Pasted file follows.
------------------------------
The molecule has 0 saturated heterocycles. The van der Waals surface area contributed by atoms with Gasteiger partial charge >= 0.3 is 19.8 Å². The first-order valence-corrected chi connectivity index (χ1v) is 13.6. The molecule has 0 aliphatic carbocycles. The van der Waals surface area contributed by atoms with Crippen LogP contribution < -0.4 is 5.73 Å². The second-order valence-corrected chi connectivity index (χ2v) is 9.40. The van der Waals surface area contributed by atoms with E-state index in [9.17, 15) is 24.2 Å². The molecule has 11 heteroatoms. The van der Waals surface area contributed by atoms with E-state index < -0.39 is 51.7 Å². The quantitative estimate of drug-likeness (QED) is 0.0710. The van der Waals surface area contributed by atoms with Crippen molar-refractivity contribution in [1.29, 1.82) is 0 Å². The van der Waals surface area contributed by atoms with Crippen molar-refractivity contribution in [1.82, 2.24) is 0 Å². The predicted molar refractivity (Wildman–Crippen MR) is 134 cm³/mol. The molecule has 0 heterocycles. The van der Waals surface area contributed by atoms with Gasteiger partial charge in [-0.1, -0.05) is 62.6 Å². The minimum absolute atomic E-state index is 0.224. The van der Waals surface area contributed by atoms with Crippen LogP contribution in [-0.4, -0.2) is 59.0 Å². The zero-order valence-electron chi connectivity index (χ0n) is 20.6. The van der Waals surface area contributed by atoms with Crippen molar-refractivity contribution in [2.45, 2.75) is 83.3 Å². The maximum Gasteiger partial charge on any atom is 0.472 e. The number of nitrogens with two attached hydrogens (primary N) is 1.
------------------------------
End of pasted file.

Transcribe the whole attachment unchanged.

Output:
The molecule has 0 saturated heterocycles. The van der Waals surface area contributed by atoms with Gasteiger partial charge >= 0.3 is 19.8 Å². The first-order valence-corrected chi connectivity index (χ1v) is 13.6. The molecule has 0 aliphatic carbocycles. The van der Waals surface area contributed by atoms with Crippen LogP contribution < -0.4 is 5.73 Å². The second-order valence-corrected chi connectivity index (χ2v) is 9.40. The van der Waals surface area contributed by atoms with E-state index in [9.17, 15) is 24.2 Å². The molecule has 11 heteroatoms. The van der Waals surface area contributed by atoms with E-state index < -0.39 is 51.7 Å². The quantitative estimate of drug-likeness (QED) is 0.0710. The van der Waals surface area contributed by atoms with Crippen molar-refractivity contribution in [1.29, 1.82) is 0 Å². The van der Waals surface area contributed by atoms with Crippen molar-refractivity contribution in [1.82, 2.24) is 0 Å². The predicted molar refractivity (Wildman–Crippen MR) is 134 cm³/mol. The molecule has 0 heterocycles. The van der Waals surface area contributed by atoms with Gasteiger partial charge in [-0.1, -0.05) is 62.6 Å². The minimum absolute atomic E-state index is 0.224. The van der Waals surface area contributed by atoms with Crippen LogP contribution in [-0.4, -0.2) is 59.0 Å². The zero-order valence-electron chi connectivity index (χ0n) is 20.6. The van der Waals surface area contributed by atoms with Crippen molar-refractivity contribution in [2.45, 2.75) is 83.3 Å². The maximum Gasteiger partial charge on any atom is 0.472 e. The number of nitrogens with two attached hydrogens (primary N) is 1.